“Trash and condoms! That is what we have left from May Day!” exclaimed an indignant old man in the area who had the task of cleaning out the passageway of his building.

Rafael Alcides, Chapter 7: The Stranger / Miguel Coyula

This video is the 7th in a series of vignettes extracted from a four-hour interview of Rafael Alcides conducted by the filmmaker Miguel Coyula. Below are links to the previous Chapters.

‘Rafael Alcides’ Chapter 1: The Beautiful Things / Miguel Coyula

‘Rafael Alcides’ Chapter 2: Artists and Politicians / Miguel Coyula

‘Rafael Alcides’ Chapter 3: Beautiful Things / Miguel Coyula

Rafael Alcides, Chapter 4: Once Upon a Time in Biran / Miguel Coyula

Rafael Alcides, Chapter 5: The People / Miguel Coyula

Rafael Alcides, Chapter 6: Capitalism in Cuba – Before and After / Miguel Coyula

The Backyard of My House is NOT Special* / Regina Coyula

First Screen:
There have been threats of drastic measures to be taken against any who do not comply with maintenance guidelines, and owners of vacant houses who have not had them fumigated. What you will see here is an open space of state property located just 30 yards from my house. All that’s needed is a light rain.

Last Screen:
Regina Coyula
Theme Music: The Mosquito’s Bite
J. Rudess; J. Petrucci
14 March 2016

*Translator’s Note: This is a take-off from a line in a Spanish-language children’s nonsense song, “The backyard of my house is special: it gets wet when there’s rain, just like the others.”

Translated by: Alicia Barraqué Ellison

16 March 2016

Tangential Reaction to Obama’s Visit / Regina Coyula

Regina Coyula, 23 March 2016 — The reactions of the press have been quick to come. Yet, the visit from the American president has given us much to talk about. But I want to talk about comments from Rosa Miriam Elizalde yesterday on the Roundtable program on Cuban state TV. With respect to the offering of internet made during Barack Obama’s visit, the director of the portal Cubadebate could not think of a better way to refute this offer than to appeal to the example of an African country where a Swedish NGO installed magnificent internet service and the Africans, because they didn’t know how to use it, have it “filled with noise.” The same thing, she said, could happen here to Cubans.

I will leave each of you to your musings provoked by the journalist’s reflection. In my case, I think the real reason for their eagerness to put a negative spin on it is nothing more than to deny access to the content that each person could choose for themselves had they the freedom that, in Cuba, the government keeps for itself without consulting its citizens. Elizalde, with privileged access to internet of the highest quality, chose to appear arrogant, ignoring the educational level of Cubans and putting Cuba at the level of Africa.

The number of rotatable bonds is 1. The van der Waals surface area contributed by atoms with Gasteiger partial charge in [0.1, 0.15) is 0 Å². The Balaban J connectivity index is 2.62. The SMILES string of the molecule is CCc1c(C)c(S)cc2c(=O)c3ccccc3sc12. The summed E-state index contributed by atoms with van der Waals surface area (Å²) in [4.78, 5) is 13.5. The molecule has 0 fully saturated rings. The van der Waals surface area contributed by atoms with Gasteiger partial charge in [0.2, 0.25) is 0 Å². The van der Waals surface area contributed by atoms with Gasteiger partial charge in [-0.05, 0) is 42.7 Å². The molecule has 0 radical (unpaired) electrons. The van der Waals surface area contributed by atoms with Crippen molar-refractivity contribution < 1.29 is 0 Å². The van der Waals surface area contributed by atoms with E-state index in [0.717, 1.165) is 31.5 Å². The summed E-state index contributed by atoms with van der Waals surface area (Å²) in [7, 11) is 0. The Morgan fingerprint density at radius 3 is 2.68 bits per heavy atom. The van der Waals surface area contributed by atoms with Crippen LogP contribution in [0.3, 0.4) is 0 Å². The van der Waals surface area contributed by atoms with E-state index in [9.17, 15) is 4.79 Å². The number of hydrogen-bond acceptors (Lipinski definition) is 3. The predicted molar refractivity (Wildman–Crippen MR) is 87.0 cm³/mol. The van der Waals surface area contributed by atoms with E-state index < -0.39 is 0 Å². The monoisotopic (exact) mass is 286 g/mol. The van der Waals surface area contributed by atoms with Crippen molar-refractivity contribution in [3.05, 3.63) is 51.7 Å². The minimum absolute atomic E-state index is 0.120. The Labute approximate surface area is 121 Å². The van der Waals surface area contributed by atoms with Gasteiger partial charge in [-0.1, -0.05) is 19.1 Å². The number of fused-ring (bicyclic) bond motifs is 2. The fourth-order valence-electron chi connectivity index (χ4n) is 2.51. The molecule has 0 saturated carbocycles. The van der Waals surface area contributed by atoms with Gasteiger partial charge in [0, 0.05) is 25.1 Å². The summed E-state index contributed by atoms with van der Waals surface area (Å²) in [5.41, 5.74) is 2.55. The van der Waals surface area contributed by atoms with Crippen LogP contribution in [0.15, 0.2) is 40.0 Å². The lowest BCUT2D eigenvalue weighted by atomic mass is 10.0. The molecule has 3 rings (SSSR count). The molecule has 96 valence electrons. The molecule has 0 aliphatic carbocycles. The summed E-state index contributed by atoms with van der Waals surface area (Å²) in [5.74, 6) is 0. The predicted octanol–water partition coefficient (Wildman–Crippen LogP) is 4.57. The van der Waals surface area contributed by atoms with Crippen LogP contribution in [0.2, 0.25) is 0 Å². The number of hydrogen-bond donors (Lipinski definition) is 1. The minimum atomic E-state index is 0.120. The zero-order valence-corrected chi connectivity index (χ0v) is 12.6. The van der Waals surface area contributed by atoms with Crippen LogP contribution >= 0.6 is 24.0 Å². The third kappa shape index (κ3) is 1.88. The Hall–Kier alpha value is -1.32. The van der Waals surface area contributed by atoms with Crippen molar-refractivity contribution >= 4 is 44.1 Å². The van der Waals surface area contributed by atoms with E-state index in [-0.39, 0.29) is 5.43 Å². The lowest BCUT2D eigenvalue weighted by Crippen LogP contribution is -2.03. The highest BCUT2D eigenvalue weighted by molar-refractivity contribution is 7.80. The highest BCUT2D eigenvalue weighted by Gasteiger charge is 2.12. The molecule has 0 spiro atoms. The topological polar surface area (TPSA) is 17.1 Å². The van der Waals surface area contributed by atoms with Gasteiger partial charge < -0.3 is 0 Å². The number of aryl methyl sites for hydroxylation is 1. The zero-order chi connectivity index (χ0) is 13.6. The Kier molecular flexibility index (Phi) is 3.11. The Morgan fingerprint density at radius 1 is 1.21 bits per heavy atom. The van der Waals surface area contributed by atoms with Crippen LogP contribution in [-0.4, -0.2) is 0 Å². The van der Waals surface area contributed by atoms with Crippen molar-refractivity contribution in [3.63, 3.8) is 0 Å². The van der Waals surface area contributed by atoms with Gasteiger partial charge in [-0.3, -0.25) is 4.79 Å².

The Crosshairs in the Crosshairs / Regina Coyula

Screen Shot 2016-03-13 at 6.18.35 PMRegina Coyula, 12 March 2016 — In a decision that takes one’s breath away, even among commentators who defend official orthodoxy, the author of the blog El Colimador (The Crosshairs) has decided to stop publishing.

He had been “notified by the monitoring team for the Reflejos platform, due to the publications of comments approved by him that violate the conditions of use established by this platform.” Continue reading “The Crosshairs in the Crosshairs / Regina Coyula”

Accustomed to my WordPress blog, a .com platform, it was striking to me that in the Terms of Use of reflejos.cu moderation (I would say censorship) of comments is included (which are not part of the posts) under ideological considerations; while in WordPress the terms regarding comments are established by the author and WordPress limits itself to offering the tool to perform this function.

It turns out that in the conglomerate of blogs about sports, spirit, food, unfailingly full of applause, respectfully forgettable like almost everything on the platform, El Colimador stood out for being interesting and intense. It unapologetically defended what we know as the Cuban Revolution and its administration always managed a balance that fostered a respectful debate.

Who was the “regulator” (the author exonerates the technical team) who expressed the narrow viewpoint of a sector with power that appears not to live in the 21st Century but rather in the 19th.

Those with a better memory will remember the incomprehension with which La Polemica Digital and La Joven Cuba were dealt with, blogs that won their space and their readers not with obsequiousness but quite the opposite.

It would be lamentable if the enemies of El Colimador take advantage of my complaint to justify their censorship of the blog. These people can’t understand that I want a country where the Ruslans and the Reginas can express themselves without fighting under a nick and a false IP and accusing them of receiving “goodies” from the Cuban government or dollars from the American government.